Parenting: Kids and Cousins

The Murphy kids visiting their west coast cousins.

March 30, 2011 6:17:18 AM PDT
The Murphy kids have cousins who live far away, which makes it tough to stay in touch.

Cousins in our family also cover a wide range of ages. Some cousins are so much older than our kids the cousins seem more like aunts and uncles. Nonetheless, we've made an attempt to keep the lines of communication open between branches of the family, even where distance limits the practicality of it. In some cases, this has had benefits we could not have foreseen.

I have three sisters who produced a total of three nieces and three nephews. My wife has one brother with two sons, so that makes eight first cousins available to my kids. The two boys on my wife's side have remained mainly in and around the Philadelphia area, so it's been easy to for my kids to establish familiar relationships with them, at least during holiday visits and summer get-togethers. This, frankly, has made holidays more fun for my kids over the years, because these two guys are similar in age and have more to talk about away from the dinner table. Other cousins are older but are also regularly seen a holiday dinners, which has also made for a nice sense of family for my kids. A niece who was older and had lived in far away locations recently got married and moved back to the area, which has meant a nice re-connect over the last 12 months. My kids are happy to know her again, and are looking forward to having a relationship with her young family.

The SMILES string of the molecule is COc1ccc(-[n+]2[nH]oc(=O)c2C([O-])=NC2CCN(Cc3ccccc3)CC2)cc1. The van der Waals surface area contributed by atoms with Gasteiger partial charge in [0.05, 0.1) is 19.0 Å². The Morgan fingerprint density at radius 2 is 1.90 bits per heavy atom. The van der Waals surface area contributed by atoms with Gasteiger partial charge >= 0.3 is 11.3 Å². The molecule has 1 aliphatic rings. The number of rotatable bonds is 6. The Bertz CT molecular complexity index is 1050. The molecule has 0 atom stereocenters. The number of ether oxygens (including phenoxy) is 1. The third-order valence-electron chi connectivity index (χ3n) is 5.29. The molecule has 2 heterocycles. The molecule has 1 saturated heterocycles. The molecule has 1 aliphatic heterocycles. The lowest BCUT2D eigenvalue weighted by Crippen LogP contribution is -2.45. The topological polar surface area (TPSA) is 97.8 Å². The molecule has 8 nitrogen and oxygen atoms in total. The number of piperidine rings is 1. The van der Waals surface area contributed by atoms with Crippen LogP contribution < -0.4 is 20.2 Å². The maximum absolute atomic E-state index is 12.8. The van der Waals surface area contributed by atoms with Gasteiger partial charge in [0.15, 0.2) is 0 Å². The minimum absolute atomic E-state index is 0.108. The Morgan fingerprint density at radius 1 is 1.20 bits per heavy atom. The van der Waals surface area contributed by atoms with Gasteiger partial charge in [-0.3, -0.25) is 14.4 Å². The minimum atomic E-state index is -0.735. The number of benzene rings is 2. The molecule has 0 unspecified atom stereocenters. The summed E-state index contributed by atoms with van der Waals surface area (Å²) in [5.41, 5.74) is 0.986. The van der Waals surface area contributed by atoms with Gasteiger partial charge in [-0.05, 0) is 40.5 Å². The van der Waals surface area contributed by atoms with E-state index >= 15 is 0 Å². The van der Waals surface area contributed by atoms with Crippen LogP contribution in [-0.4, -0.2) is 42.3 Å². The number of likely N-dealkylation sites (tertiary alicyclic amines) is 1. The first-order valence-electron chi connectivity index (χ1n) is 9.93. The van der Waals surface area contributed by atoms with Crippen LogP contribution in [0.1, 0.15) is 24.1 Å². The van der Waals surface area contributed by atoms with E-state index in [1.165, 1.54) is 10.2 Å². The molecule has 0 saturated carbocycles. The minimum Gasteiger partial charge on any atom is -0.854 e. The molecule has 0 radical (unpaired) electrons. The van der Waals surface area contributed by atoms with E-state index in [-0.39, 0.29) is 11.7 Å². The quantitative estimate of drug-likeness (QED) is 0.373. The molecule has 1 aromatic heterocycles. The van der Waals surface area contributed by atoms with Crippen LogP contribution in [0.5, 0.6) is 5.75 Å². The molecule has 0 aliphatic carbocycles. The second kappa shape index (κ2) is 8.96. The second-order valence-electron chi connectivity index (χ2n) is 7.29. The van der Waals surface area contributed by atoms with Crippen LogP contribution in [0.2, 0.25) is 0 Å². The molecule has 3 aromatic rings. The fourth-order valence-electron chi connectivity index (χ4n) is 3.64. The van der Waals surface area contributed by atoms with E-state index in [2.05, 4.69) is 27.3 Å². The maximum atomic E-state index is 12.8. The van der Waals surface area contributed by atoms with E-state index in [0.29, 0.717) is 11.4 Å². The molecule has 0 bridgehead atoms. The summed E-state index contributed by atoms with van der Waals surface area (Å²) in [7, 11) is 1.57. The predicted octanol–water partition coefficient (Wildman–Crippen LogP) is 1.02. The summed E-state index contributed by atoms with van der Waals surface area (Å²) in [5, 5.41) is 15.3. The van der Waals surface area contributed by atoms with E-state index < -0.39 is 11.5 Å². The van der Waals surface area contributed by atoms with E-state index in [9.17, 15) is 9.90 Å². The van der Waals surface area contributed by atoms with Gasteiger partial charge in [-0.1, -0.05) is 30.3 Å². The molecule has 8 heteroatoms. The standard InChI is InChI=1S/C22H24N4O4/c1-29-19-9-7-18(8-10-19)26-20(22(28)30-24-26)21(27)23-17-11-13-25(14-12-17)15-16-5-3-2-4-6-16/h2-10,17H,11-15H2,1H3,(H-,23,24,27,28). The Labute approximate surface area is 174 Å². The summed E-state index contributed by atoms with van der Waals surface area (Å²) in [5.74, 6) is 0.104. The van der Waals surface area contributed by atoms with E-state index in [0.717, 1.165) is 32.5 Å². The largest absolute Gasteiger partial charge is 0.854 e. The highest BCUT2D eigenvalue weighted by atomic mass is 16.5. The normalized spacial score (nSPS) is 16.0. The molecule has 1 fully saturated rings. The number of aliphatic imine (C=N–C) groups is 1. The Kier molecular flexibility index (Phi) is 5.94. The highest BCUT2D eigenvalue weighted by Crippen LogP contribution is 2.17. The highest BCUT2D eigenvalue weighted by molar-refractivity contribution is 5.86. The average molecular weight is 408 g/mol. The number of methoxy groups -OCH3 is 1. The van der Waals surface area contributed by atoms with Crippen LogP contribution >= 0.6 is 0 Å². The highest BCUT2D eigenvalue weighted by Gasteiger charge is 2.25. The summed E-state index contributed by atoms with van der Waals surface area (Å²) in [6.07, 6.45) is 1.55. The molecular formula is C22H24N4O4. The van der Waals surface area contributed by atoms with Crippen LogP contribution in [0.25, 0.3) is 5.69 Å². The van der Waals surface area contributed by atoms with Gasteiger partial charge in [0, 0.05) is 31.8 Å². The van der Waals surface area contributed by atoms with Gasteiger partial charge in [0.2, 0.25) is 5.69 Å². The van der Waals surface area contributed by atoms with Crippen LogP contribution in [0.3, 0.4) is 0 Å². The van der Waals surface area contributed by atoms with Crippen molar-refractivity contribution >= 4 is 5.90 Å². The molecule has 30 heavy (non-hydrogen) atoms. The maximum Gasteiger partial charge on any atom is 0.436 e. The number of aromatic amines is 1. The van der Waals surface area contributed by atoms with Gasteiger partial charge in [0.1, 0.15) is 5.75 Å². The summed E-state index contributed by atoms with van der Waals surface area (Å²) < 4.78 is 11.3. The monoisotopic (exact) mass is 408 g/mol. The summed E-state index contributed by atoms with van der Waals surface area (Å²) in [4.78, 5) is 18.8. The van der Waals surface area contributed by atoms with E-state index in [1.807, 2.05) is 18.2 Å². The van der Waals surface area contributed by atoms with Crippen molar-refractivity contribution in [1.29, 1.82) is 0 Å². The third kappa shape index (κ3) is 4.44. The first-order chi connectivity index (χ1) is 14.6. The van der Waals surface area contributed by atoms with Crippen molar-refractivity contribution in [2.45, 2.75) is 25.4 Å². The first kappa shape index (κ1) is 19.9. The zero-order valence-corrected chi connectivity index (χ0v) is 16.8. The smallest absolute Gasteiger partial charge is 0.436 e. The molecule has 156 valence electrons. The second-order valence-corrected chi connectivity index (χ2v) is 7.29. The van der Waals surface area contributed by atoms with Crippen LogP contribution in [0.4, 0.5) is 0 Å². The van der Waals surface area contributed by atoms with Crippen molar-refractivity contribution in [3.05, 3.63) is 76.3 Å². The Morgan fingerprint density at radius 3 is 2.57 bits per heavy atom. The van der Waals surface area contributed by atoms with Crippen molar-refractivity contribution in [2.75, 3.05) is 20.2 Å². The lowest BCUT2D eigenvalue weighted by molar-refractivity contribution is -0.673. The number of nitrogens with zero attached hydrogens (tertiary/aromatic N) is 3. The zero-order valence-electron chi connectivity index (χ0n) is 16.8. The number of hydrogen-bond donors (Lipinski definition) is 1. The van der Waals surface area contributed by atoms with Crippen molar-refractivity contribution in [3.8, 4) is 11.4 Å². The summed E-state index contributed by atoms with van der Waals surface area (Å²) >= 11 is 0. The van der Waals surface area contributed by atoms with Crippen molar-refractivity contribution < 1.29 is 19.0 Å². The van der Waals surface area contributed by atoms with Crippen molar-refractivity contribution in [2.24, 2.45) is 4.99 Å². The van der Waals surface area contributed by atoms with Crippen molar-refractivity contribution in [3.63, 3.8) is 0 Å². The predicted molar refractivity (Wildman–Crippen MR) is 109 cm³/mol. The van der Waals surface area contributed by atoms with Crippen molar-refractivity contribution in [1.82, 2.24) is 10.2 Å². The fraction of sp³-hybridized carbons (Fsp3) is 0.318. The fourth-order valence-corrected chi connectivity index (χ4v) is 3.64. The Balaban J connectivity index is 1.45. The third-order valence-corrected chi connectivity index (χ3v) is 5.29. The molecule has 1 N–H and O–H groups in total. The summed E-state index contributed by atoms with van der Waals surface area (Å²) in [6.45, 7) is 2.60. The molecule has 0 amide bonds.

The niece and nephew from Oregon, on the other hand, have been a lot tougher to keep close. Every three or four years, on average, we'd make the trek west or they'd make the trek east. It wasn't easy, but was always worth it. Not only do I enjoy visiting with my sister and her husband, the cousins (who are very similar in age to my tow older kids) always hit it off very well.

As it turns out, even that limited exposure came in handy, in terms of how our family now spends part of the holidays. A few years ago, my nephew entered college in upstate New York. With the short Thanksgiving break, there isn't enough time for him to get home to Oregon. So, as a freshman, my sister asked if we'd be willing to host him. Not only were we willing, my kids were instantly excited about it. It's gotten to the point where now, we'd be pretty disappointed if we didn't see him, as it's become a very nice part of the holiday tradition. We upped the ante earlier this winter, when the entire family, cousins and all, met in Florida at my mother's place for a super reunion.

The point here is that cousins, whether local or distant, make up an important but sometimes overlooked part of your kid's family perspective. Assuming family relations are good, you'd be doing yourself a favor by keeping in touch with distant brothers and sisters and making the effort to see them, at least occasionally. A bonus is the relationship you may find your kids developing with cousins, relationships that can add greatly to their sense of family.

---David Murphy

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